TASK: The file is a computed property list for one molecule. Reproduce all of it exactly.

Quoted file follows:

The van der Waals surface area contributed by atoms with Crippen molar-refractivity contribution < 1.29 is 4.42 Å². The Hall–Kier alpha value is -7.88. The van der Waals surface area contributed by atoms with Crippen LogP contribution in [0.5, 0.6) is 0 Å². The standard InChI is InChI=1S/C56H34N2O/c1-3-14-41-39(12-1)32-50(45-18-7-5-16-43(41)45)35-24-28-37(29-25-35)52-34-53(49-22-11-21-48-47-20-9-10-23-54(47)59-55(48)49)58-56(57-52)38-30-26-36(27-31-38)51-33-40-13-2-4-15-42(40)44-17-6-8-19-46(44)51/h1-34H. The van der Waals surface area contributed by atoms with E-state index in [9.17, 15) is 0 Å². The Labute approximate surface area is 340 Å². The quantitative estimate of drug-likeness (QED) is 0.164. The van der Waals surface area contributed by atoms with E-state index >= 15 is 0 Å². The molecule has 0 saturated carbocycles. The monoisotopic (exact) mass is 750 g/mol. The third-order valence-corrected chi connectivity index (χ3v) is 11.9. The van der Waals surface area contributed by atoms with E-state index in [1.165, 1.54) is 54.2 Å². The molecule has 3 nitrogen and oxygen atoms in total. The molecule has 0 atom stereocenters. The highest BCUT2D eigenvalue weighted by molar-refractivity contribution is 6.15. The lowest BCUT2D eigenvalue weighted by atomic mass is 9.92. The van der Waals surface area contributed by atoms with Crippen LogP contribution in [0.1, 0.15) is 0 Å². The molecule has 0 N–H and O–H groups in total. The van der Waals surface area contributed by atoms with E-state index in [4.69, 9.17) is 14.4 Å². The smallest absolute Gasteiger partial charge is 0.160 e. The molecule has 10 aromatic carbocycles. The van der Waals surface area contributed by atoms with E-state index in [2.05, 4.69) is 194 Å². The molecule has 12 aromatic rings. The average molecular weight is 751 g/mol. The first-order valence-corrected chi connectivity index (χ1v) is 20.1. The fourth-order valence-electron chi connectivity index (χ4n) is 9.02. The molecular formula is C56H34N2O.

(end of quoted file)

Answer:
The van der Waals surface area contributed by atoms with Crippen molar-refractivity contribution < 1.29 is 4.42 Å². The Hall–Kier alpha value is -7.88. The van der Waals surface area contributed by atoms with Crippen LogP contribution in [0.5, 0.6) is 0 Å². The standard InChI is InChI=1S/C56H34N2O/c1-3-14-41-39(12-1)32-50(45-18-7-5-16-43(41)45)35-24-28-37(29-25-35)52-34-53(49-22-11-21-48-47-20-9-10-23-54(47)59-55(48)49)58-56(57-52)38-30-26-36(27-31-38)51-33-40-13-2-4-15-42(40)44-17-6-8-19-46(44)51/h1-34H. The van der Waals surface area contributed by atoms with E-state index in [9.17, 15) is 0 Å². The Labute approximate surface area is 340 Å². The quantitative estimate of drug-likeness (QED) is 0.164. The van der Waals surface area contributed by atoms with E-state index >= 15 is 0 Å². The molecule has 0 saturated carbocycles. The monoisotopic (exact) mass is 750 g/mol. The third-order valence-corrected chi connectivity index (χ3v) is 11.9. The van der Waals surface area contributed by atoms with E-state index in [1.165, 1.54) is 54.2 Å². The molecule has 3 nitrogen and oxygen atoms in total. The molecule has 0 atom stereocenters. The highest BCUT2D eigenvalue weighted by molar-refractivity contribution is 6.15. The lowest BCUT2D eigenvalue weighted by atomic mass is 9.92. The van der Waals surface area contributed by atoms with Crippen LogP contribution in [0.1, 0.15) is 0 Å². The molecule has 0 N–H and O–H groups in total. The van der Waals surface area contributed by atoms with E-state index in [4.69, 9.17) is 14.4 Å². The smallest absolute Gasteiger partial charge is 0.160 e. The molecule has 10 aromatic carbocycles. The van der Waals surface area contributed by atoms with E-state index in [2.05, 4.69) is 194 Å². The molecule has 12 aromatic rings. The average molecular weight is 751 g/mol. The first-order valence-corrected chi connectivity index (χ1v) is 20.1. The fourth-order valence-electron chi connectivity index (χ4n) is 9.02. The molecular formula is C56H34N2O.